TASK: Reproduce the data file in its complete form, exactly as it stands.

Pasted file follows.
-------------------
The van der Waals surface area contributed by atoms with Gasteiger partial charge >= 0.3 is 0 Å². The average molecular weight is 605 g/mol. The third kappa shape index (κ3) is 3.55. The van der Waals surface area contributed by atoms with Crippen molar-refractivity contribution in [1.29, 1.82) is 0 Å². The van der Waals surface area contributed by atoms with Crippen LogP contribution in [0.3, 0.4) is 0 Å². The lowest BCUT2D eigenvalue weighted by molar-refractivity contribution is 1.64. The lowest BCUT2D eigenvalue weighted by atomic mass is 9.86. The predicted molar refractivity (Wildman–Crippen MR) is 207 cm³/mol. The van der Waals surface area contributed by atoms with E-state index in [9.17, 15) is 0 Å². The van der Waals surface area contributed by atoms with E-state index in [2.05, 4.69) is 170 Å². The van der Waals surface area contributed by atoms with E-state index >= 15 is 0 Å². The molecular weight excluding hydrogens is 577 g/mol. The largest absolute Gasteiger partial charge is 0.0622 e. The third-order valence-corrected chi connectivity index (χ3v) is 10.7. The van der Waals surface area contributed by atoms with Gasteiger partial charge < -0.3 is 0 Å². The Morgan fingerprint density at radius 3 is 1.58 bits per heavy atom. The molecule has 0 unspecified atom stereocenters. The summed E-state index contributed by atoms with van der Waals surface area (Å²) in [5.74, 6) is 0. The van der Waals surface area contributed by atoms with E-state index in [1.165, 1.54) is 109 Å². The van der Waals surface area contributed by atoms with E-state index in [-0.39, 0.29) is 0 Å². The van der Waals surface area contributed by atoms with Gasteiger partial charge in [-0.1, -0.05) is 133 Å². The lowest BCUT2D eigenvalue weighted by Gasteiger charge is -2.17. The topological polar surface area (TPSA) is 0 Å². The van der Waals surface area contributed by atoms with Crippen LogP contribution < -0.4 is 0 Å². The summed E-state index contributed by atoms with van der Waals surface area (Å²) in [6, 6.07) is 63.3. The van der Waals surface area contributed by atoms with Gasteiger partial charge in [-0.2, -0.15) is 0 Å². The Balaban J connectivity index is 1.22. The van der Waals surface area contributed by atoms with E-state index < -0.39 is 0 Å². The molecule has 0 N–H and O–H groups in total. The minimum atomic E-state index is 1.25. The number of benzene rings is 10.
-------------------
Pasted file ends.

The van der Waals surface area contributed by atoms with Gasteiger partial charge >= 0.3 is 0 Å². The average molecular weight is 605 g/mol. The third kappa shape index (κ3) is 3.55. The van der Waals surface area contributed by atoms with Crippen molar-refractivity contribution in [1.29, 1.82) is 0 Å². The van der Waals surface area contributed by atoms with Crippen LogP contribution in [0.3, 0.4) is 0 Å². The lowest BCUT2D eigenvalue weighted by molar-refractivity contribution is 1.64. The lowest BCUT2D eigenvalue weighted by atomic mass is 9.86. The predicted molar refractivity (Wildman–Crippen MR) is 207 cm³/mol. The van der Waals surface area contributed by atoms with E-state index in [9.17, 15) is 0 Å². The van der Waals surface area contributed by atoms with E-state index in [2.05, 4.69) is 170 Å². The van der Waals surface area contributed by atoms with E-state index >= 15 is 0 Å². The molecular weight excluding hydrogens is 577 g/mol. The largest absolute Gasteiger partial charge is 0.0622 e. The third-order valence-corrected chi connectivity index (χ3v) is 10.7. The van der Waals surface area contributed by atoms with Gasteiger partial charge < -0.3 is 0 Å². The Morgan fingerprint density at radius 3 is 1.58 bits per heavy atom. The molecule has 0 unspecified atom stereocenters. The summed E-state index contributed by atoms with van der Waals surface area (Å²) in [5.74, 6) is 0. The van der Waals surface area contributed by atoms with E-state index in [1.165, 1.54) is 109 Å². The van der Waals surface area contributed by atoms with E-state index in [-0.39, 0.29) is 0 Å². The van der Waals surface area contributed by atoms with Gasteiger partial charge in [-0.1, -0.05) is 133 Å². The lowest BCUT2D eigenvalue weighted by Gasteiger charge is -2.17. The topological polar surface area (TPSA) is 0 Å². The van der Waals surface area contributed by atoms with Crippen LogP contribution < -0.4 is 0 Å². The summed E-state index contributed by atoms with van der Waals surface area (Å²) in [6, 6.07) is 63.3. The van der Waals surface area contributed by atoms with Gasteiger partial charge in [-0.2, -0.15) is 0 Å². The Balaban J connectivity index is 1.22. The van der Waals surface area contributed by atoms with E-state index < -0.39 is 0 Å². The molecule has 0 N–H and O–H groups in total. The minimum atomic E-state index is 1.25. The number of benzene rings is 10.